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The Art of Planetary Motion

“Humans are just not that important,” says Dr. Randall Milstein, NASA Astronomer-in-Residence and instructor of HC 407: Comparative Planetology.

It’s a humbling statement, but one fitting when viewing Earth and humanity from a universal context. That’s exactly what students in the spring section of HC 407: Comparative Planetology will spend 2 hours per week discussing and discovering as Dr. Milstein guides them on a journey exploring our Solar System and beyond.

Dr. Milstein teaches a number of colloquia in the Honors College, ranging from Comparative Planetology to Science of Art/The Art of Science to Sacred Places and Astronomy. His classes incorporate his own personal background – Dr. Milstein holds an Associate of Fine Arts in Photography, along with three other degrees (including his Ph.D.) in Earth Science and Geology, having completed his doctoral research in astrogeology.

Dr. Milstein values what he calls a “Renaissance perspective” in himself and in students. In order to be the best scientist or engineer one can be, he thinks, one must also indulge their creative tendencies from time to time. Research by leaders in creativity studies supports this notion; in one study, scientists with diverse interests in both their scientific field and the humanities were found to be more successful than colleagues engaging in fewer, less integrated nonscientific activities.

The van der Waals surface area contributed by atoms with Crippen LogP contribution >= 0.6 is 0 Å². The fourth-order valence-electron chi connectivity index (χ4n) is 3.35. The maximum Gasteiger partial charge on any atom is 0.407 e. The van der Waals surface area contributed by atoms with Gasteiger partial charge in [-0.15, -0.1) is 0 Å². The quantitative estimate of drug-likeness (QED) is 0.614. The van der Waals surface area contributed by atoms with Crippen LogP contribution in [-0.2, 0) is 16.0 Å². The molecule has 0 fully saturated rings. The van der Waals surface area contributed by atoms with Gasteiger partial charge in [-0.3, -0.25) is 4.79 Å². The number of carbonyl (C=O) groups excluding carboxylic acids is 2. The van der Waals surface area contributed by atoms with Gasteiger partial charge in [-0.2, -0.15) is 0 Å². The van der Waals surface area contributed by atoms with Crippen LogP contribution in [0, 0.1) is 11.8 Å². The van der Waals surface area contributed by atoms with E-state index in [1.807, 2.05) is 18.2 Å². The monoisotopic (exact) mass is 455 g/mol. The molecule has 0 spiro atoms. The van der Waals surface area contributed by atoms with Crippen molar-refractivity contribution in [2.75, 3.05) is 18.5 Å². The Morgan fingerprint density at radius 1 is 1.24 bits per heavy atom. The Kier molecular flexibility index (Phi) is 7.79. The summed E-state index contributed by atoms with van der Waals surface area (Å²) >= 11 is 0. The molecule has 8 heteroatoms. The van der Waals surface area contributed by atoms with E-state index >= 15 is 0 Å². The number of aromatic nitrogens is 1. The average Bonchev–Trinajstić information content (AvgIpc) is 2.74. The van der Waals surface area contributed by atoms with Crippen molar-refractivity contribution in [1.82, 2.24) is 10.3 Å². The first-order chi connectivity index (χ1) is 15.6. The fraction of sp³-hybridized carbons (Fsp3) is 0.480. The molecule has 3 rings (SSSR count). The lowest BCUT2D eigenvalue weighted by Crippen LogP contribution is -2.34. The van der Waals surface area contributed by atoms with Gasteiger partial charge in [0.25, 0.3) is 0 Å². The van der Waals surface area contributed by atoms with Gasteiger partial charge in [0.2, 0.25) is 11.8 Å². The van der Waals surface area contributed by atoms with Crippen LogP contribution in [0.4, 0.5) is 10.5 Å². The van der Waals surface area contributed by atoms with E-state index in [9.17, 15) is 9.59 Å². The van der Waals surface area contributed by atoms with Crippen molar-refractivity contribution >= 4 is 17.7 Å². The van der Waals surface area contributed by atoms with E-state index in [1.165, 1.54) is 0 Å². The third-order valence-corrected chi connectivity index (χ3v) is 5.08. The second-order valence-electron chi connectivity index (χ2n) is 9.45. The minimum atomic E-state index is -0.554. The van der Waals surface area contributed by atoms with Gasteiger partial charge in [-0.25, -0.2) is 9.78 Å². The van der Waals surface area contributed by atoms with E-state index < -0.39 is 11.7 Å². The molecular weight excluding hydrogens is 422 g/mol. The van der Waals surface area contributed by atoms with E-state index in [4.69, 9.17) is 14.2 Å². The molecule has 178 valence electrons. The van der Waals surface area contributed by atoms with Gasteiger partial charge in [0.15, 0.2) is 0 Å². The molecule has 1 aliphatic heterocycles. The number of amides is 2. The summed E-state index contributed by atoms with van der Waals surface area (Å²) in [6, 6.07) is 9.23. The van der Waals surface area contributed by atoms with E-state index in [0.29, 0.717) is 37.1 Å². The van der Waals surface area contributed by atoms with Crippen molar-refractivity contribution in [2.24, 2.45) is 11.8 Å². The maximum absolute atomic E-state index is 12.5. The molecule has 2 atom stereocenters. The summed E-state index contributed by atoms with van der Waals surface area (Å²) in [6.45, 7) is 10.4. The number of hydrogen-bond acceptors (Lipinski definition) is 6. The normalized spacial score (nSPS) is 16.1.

Dr. Milstein presenting on Oregon State University's involvement in science and the arts

When he isn’t teaching, researching or serving as Astronomer-in-Residence for the Oregon NASA Space Grant Consortium, Dr. Milstein enjoys reading, spending time outdoors, participating in an annual talk on Star Wars and Star Trek, attending comic and pop culture conventions and photographing dancers, further blending his passions for science and the arts. It’s these passions Dr. Milstein sees reflected in honors students who are actively engaged in their learning, constantly asking questions and teaching their instructor.

“I take the ‘honor’ in ‘Honors College’ to mean it’s an honor I get to teach there,” Dr. Milstein says. He values the interaction with highly motivated students in an atmosphere where they can share their thoughts and truly engage with both the material and each other. “I consider students my colleagues in learning,” he says. In honors courses, “students can actually put in their two cents.”

“Every day, I learn something new,” he says.

Dr. Randall Milstein instructs five honors colloquia classes: Comparative Planetology, Crises, Catastrophes, and Cataclysms in Earth’s History, Science of Art/The Art of Science, The Science of Science Fiction and Sacred Places and Astronomy. Be sure to register for one of these colloquia next term!

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